Filipe Toledo (Matt Masin/AP)

Brazilian men and Australian women proved dominant at the U.S. Open of Surfing, which wrapped up Sunday in Huntington Beach, California. Brazil’s Filipe Toledo beat out his fellow countryman William Cardoso to take home the $100,000 prize in the men’s tournament.

“I’m just super stoked and excited, I’m shaking,” Toledo told the Orange County Register. “I just do what I love to do.”

On the women’s side of things, Australia’s Tyler Wright scored the highest to beat out fellow Aussie Stephanie Gilmore, a five-time world champion. Wright got a check for $60,000. And no, you’re not the first one who’s wondered why the women’s payout is so much lower. Luckily, there’s an explanation.

Jessi Miley-Dyer, pro surfer turned deputy commissioner of the ASP World Tour which runs the U.S. Open, insists the payouts between men and women are actually equal once you take into account the competition. “[T]he ASP has elevated prize money from $120,000 per event to $250,000, making professional surfing the only global sport to have absolute parity between men’s and women’s prize purses, ie., 36-man field at $500,000 and 18-woman field at $250,000,” Miley Dyer said in an interview with Cooler magazine earlier this year.


Tyler Wright (Kenny Morris/EPA)

“All the girls have been ripping this entire event, so it’s pretty special to be up here right now,” Wright said (via Orange Country Register) as she took to the winner’s stage. “It’s been a long event and really enjoyable for me.”

The tournament was also more enjoyable for the audience. Unlike last year, when the rowdy crowd spontaneously rioted, breaking windows, toppling portable toilets and vandalizing cars, this year’s crowd was cool, calm and a tad bit smaller, the Orange County Register reports.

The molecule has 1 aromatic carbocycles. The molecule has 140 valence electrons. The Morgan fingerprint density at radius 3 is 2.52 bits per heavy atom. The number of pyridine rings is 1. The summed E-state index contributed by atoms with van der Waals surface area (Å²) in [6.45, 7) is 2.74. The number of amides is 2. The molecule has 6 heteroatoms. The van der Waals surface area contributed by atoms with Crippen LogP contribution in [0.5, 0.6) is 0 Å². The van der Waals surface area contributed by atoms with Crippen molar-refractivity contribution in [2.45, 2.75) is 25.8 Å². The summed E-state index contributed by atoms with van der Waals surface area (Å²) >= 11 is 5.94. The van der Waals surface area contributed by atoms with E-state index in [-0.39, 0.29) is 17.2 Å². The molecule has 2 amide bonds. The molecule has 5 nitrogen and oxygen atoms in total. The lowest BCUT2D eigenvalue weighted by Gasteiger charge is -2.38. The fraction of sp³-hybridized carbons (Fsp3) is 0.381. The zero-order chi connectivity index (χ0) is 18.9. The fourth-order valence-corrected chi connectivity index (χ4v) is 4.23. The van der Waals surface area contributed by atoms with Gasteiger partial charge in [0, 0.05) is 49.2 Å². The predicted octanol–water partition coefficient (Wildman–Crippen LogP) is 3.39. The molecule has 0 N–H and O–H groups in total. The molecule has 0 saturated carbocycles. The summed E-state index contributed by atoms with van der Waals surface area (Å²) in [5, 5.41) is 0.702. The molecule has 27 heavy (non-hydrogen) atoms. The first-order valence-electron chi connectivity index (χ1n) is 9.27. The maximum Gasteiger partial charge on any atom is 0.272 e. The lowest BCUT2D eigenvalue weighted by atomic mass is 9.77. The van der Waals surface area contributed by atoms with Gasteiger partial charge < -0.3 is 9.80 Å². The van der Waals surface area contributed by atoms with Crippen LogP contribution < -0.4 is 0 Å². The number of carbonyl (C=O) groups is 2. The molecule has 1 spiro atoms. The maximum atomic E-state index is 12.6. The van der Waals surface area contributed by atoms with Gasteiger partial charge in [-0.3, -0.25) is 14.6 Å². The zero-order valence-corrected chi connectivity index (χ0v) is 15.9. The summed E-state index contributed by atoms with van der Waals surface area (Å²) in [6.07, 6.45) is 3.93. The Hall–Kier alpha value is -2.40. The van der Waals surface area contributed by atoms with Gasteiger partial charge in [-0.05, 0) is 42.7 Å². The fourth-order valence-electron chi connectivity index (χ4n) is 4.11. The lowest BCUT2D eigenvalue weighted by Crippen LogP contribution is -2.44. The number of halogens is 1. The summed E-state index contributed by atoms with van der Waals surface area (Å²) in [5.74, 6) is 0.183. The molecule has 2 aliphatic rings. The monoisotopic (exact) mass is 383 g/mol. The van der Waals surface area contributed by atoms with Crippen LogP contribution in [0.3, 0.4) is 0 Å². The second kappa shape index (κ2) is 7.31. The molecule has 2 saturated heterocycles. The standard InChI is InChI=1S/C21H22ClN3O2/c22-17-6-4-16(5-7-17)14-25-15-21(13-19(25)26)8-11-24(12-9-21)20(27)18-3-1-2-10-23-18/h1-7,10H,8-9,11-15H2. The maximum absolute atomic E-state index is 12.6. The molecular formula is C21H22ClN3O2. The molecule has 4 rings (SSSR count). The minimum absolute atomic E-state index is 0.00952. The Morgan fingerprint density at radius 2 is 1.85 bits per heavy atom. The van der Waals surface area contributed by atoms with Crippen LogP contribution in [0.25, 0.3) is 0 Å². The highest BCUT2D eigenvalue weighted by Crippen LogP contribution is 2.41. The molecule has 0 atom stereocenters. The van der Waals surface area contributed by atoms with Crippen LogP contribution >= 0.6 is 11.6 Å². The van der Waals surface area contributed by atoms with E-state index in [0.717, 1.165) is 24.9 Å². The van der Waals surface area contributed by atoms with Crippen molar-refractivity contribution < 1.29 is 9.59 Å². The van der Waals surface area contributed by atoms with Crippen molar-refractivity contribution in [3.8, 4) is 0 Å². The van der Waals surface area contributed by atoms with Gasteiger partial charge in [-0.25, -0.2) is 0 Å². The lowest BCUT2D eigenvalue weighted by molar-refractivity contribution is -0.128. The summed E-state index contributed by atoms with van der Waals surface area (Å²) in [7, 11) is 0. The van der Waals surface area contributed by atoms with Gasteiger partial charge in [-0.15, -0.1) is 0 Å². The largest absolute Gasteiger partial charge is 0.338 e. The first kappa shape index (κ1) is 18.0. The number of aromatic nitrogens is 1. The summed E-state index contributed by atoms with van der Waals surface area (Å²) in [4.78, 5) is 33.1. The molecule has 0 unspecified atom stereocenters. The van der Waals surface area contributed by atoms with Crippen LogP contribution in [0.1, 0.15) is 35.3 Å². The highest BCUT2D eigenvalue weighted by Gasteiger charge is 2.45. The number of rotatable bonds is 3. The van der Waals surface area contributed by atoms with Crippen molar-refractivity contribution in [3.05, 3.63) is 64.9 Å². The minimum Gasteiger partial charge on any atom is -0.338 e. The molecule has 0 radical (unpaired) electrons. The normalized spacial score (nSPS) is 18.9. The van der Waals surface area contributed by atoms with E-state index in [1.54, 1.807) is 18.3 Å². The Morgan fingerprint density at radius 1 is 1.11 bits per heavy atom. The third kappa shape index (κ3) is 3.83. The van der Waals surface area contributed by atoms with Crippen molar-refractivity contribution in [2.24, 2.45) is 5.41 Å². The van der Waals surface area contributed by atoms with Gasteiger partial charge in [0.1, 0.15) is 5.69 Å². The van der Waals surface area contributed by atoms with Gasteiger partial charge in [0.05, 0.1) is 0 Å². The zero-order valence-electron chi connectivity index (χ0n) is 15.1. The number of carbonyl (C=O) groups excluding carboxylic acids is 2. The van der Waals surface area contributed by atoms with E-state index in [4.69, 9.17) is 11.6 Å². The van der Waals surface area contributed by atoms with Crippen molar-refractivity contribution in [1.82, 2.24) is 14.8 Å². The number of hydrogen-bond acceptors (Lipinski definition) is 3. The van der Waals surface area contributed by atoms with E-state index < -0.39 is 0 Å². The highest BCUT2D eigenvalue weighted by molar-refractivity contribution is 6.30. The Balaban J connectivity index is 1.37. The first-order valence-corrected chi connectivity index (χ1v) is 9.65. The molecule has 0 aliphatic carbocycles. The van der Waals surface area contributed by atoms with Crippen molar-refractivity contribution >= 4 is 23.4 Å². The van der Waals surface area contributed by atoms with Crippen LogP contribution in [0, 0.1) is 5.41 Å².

That could be because local police decided to take no chances. The Register writes:

“Concerned that the event had gotten out of hand, residents, city officials and law-enforcement personnel took extra precautions this year to prevent another riot. There were no more free concerts, and the event ended earlier than last year. Portable toilets were strapped to weights, and security companies checked bags for alcohol as police officers on horseback patrolled the crowds.”

Not to be outdone, a group of surfers across the Atlantic made headlines this weekend, although it wasn’t at the U.S. Open. Surfers Matt Stanley and Andrew Flounders were surfing off the coast in northeast England when a furry friend joined them.

“We had been in for about 45 minutes when the seal came along,” Stanley told the BBC. “I’ve never seen a seal that close up, never mind one sitting on [my] board.”

The seal may have known what he was doing, however. “We have surfboards here, which the seals like to lie on,” a spokesperson for the Cornish Seal Sanctuary in Gweek, England, told the BBC. “They can be very friendly so something like this can happen even in the wild, but we would still advise people not to touch them.”